Frac Bourgogne
Les Bains du Nord, 16 r Quentin 21000
+33(0)3 80 30 43 86
Cecile Bart
dal 12/6/2009 al 23/10/2009

Segnalato da

Claire Legrand


Cecile Bart

calendario eventi  :: 


Cecile Bart

Frac Bourgogne, Dijon

Suspens (suspend). Since the late 1980s, Cecile Bart has induced viewers to experience seeing as an integral part of the world instead of detached from it. The paintings are sometimes decor, sometimes moving bodies, and also part of an exhibition of the scenes created by the paintings themselves, to which are added the presence of the visitors.

comunicato stampa

All through the summer and up until October 24, the works of artist Cécile Bart will fill the premises of the Frac Bourgogne in the context of a commissioned exhibition. Since the late 80s, Cécile Bart has induced viewers to experience seeing as an integral part of the world instead of detached from it. The exhibition, which is entitled Suspens [Suspend], uses peintures/écrans [paintings/screens] to explore sensations of weight and elevation. An interplay of space, bodies, light and colors invites the public to partake of an experience which is at once dense and light, concentrated and joyful. This is the particular dynamic which characterizes the artist’s work.

As a continuation of the propositions Cécile Bart made with her exhibitions Habiter (at the Villa Arson in Nice in 1995) and Tanzen (at the Kunsthaus of Aarau in 1998), the exhibition at the Frac Bourgogne will put her peintures/écrans [paintings/screens] in the space as if on stage. In Dijon, as in past exhibitions, the paintings are sometimes décor, sometimes moving bodies, and also part of an exhibition of the scenes created by the paintings themselves, to which are added the presence of the visitors.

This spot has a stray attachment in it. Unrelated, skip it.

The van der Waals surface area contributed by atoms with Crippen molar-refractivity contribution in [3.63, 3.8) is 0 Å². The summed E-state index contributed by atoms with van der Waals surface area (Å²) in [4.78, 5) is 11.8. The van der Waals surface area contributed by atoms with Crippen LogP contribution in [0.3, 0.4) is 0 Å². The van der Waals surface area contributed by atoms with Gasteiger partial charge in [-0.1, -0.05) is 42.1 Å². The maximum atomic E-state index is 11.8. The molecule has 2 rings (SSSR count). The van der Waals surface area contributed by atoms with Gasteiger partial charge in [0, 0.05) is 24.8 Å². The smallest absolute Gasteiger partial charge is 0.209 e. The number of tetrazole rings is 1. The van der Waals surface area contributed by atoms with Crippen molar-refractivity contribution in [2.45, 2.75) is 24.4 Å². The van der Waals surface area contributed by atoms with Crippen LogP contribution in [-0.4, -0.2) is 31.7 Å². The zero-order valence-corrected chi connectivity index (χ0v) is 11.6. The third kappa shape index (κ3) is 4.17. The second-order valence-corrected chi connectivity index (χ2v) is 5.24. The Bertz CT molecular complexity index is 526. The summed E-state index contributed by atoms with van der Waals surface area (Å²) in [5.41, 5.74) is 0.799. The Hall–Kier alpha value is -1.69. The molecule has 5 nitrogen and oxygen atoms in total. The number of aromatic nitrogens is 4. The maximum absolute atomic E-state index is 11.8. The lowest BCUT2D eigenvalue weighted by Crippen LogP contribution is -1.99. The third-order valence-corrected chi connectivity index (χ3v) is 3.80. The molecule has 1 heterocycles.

Indeed, Cécile Bart’s paintings are sensitive tools for exploring the reality of a place and everything that gives life to it. This investigation is carried out by means of an association between different framings in space, which are called peintures/écrans. These consist of see-through “canvases” made of voile stretched on aluminum frames of various sizes and hand-painted in different colors. The paint is applied and wiped dry as many times as is necessary to obtain the desired density of color.
This choice of medium for the paintings is essential. Once placed in the space, the painting remains translucent; light space (are they reaching toward the ground or rising up from it?) and to time, in the same way that an image of a film can be frozen – cinema being one of the artist’s favorite media. The perception of each peintures/écrans is provoked, nourished and ceaselessly transformed by the elements of its arrangement in space taken as an ensemble. In fact, paintings/screens become part of the space. Cécile Bart likes calling this practice “staging” rather than “installation.” This reference to the performing arts highlights the fact that the work really exists in so far as it is experienced, in a reality which includes temporality. “The ideal viewer would be one who takes his time, finds his own rhythm. The perception of the work would change during a stroll which takes a certain time, with pauses and readjustments... It’s like scouting a location. You approach a place, spread out and then find what you’re looking for 2.”